That tingling feeling? It can be nerve problems from diabetes 

Having diabetes makes it more likely for you to develop several health issues, such as eye problems and nerve damage that may occur in your arms or legs, or affect the function of your organs[1]. This condition -  diabetic neuropathy - happens when high blood sugar damages small blood vessels that supply nourishment to the nerves in your body, causing  nerve fiber damage as well[2].  Left untreated, it can even lead to infection or amputation[3].This affects a lot of diabetics (42% in 2000 alone [4]) - so read on to know how you can detect, test for, treat, and prevent this problem.

Types and symptoms of diabetic neuropathy
Symptoms vary according to the type of neuropathy that you have:

Peripheral neuropathy typically starts with numbness or loss of feeling,  from the feet and goes up to the legs, or with your hands going up to your arms.  This  can be potentially dangerous as the pain that you may not feel from an untreated cut, wound, blister ,broken bones; and can result in infection or worse, amputation.

Symptoms include: 

  • Tingling and numbness on your feet or hands.
  • Loss of ability to feel pain and/or changes in temperature, or increased sensitivity to touch
  • Inability to feel the position of your joints; and
  • Burning or shooting pain that is worse at night, or cramps

When this affects your foot, you may develop Charcot’s Joint, which is when the joint breaks down and becomes non-functional due to nerve damage. It also affects the muscles as well, leading to instability and loss of balance, resulting in the inability to walk properly. [5]

The autonomic nervous system controls all of our internal organs.  Since diabetes affects nerves, it also affects organ function. You may experience autonomic neuropathy [1], a common symptom, which is when the bladder no longer responds to the pressure when urine accumulates. Because of this, urine will not be released unless there is  push/pressure on  your lower abdomen. Long-term complications of this are urinary tract infections and incontinence.

Potential issues may include [1]:

  • Irregular heartbeats (arrhythmia) even at rest, and dizziness or lightheadedness when changing positions.
  • Gastroparesis, which are irregular movements of your stomach muscles, which can induce  bloating, constipation, and diarrhea.
  • Impotence or inability to keep an erection for males; and vaginal dryness for women.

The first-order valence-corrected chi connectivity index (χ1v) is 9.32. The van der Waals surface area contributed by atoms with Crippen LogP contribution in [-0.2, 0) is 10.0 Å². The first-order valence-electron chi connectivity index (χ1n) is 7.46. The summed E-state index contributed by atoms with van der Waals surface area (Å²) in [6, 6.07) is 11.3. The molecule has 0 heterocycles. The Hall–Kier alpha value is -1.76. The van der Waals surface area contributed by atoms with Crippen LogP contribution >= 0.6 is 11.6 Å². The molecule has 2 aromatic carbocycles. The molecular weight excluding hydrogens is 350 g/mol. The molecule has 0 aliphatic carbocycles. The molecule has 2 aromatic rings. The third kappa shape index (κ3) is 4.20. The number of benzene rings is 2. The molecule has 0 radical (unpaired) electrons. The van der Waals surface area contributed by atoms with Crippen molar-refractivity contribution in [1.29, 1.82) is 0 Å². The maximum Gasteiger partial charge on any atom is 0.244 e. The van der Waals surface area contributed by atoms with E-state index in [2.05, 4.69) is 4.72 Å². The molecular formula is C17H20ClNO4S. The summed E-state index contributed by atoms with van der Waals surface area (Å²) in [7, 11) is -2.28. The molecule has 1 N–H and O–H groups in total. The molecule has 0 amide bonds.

• Heat intolerance, especially sweating when eating or sleeping.

Less common types are focal (also known as single nerve / mononeuropathy, like carpal tunnel syndrome) or  proximal neuropathy (also known as diabetic
amyothrophy, affects nerves in thighs, hips, buttocks and legs but is usually
confined) [1].

How is this diagnosed?
After gathering your past medical history and asking about your daily lifestyle, your doctor will do a physical examination and special tests to diagnose nerve damage. Foot examination is usually done quickly, and only when patients report symptoms about it; so don't be afraid to ask for a more thorough exam to check for and rule out feet-related issues.

Here are potential tests to identify the types of neuropathy that you may have.

For peripheral neuropathy:

  • Ankle reflex and vibration testing - checks for reflex function, detects problems in the nerves and muscles[6].
  • Nerve conduction velocity - identifies affected nerves and muscles. Measures how quickly nerves respond to electrical signals
  • Monofilament testing[6]. - tests protective sensation. Doctor will brush a soft fiber over areas of skin to test touch sensitivity. This test is available in Capitol Medical Center[7]., and Chinese General Hospital[8].

For autonomic neuropathy:

      Specific tests may be done on the specific organ involved

  • Ultrasound test - checks the state of your bladder[9]
  • X-rays and other tests to check the activity of your stomach[9]
  • Electrocardiogram to observe heart rate, especially in certain movements or positions[9]

Treatment options
The main points of the treatment are to maintain blood sugar levels and blood pressure within your target range [1], depending on your age and state of health. You also have to be mindful of your kidney health, and work with your doctor on how to relieve the pain on your hands or feet.
Commonly prescribed drugs to manage nerve pain include the following[10]:
  • Anti-seizure medications are used to manage nerve pain. Side effects may include drowsiness, dizziness, and swelling 
  • Antidepressants aid the chemical processes to ease the nerve pain, and can be given even if there is no depression. Side effects may include dry mouth or drowsiness

Prevention and Management
By maintaining a healthy lifestyle, eating a balanced diet, continuous monitoring of your blood sugar levels, and blood pressure, you will be able to prevent nerve problems while living with diabetes. Exercise is also a must and if you smoke, then you should stop .

Supplementation can be a key factor for better nutrition and symptom relief.  A Vitamin B12 supplement is generally safe when taken as directed, as well as alpha-lipoic acid and acetyl-L-carnitine. Because side effects can happen, it is always best to follow your physician before adding to or modifying your supplements that you take.[11]

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Checked by Dr. Zandra Notario, M.D.